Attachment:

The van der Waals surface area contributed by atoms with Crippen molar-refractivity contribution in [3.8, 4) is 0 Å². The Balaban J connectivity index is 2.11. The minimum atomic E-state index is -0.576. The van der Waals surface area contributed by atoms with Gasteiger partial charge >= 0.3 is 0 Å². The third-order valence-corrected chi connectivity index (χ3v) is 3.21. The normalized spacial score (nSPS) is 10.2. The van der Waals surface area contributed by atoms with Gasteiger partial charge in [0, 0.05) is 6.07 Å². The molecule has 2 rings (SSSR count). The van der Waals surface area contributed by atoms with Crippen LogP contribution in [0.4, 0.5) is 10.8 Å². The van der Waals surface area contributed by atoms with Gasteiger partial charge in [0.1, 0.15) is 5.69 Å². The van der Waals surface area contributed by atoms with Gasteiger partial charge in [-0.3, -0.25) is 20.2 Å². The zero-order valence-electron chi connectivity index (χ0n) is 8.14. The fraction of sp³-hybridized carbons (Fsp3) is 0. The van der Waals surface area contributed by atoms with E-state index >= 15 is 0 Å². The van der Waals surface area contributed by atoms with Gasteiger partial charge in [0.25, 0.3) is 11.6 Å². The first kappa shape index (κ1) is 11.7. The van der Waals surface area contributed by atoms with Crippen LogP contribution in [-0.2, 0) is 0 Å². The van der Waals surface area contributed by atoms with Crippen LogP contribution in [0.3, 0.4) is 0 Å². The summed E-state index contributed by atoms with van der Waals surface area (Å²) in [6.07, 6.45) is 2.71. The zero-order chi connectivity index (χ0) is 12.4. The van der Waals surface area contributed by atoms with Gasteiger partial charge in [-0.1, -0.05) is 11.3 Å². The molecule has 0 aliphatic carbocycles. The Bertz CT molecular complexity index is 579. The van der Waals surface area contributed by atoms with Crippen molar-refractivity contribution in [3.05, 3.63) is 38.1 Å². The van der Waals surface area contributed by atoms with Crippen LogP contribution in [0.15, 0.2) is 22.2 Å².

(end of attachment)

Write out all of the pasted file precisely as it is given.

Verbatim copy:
The van der Waals surface area contributed by atoms with Crippen molar-refractivity contribution in [3.8, 4) is 0 Å². The Balaban J connectivity index is 2.11. The minimum atomic E-state index is -0.576. The van der Waals surface area contributed by atoms with Gasteiger partial charge >= 0.3 is 0 Å². The third-order valence-corrected chi connectivity index (χ3v) is 3.21. The normalized spacial score (nSPS) is 10.2. The van der Waals surface area contributed by atoms with Gasteiger partial charge in [0, 0.05) is 6.07 Å². The molecule has 2 rings (SSSR count). The van der Waals surface area contributed by atoms with Crippen LogP contribution in [0.4, 0.5) is 10.8 Å². The van der Waals surface area contributed by atoms with Gasteiger partial charge in [0.1, 0.15) is 5.69 Å². The van der Waals surface area contributed by atoms with Gasteiger partial charge in [-0.3, -0.25) is 20.2 Å². The zero-order valence-electron chi connectivity index (χ0n) is 8.14. The fraction of sp³-hybridized carbons (Fsp3) is 0. The van der Waals surface area contributed by atoms with E-state index >= 15 is 0 Å². The van der Waals surface area contributed by atoms with Gasteiger partial charge in [0.25, 0.3) is 11.6 Å². The first kappa shape index (κ1) is 11.7. The van der Waals surface area contributed by atoms with Crippen LogP contribution in [-0.2, 0) is 0 Å². The van der Waals surface area contributed by atoms with Crippen LogP contribution in [0.3, 0.4) is 0 Å². The summed E-state index contributed by atoms with van der Waals surface area (Å²) in [6.07, 6.45) is 2.71. The zero-order chi connectivity index (χ0) is 12.4. The van der Waals surface area contributed by atoms with Gasteiger partial charge in [-0.1, -0.05) is 11.3 Å². The molecule has 0 aliphatic carbocycles. The Bertz CT molecular complexity index is 579. The van der Waals surface area contributed by atoms with Crippen molar-refractivity contribution in [3.05, 3.63) is 38.1 Å². The van der Waals surface area contributed by atoms with Crippen LogP contribution in [0.15, 0.2) is 22.2 Å².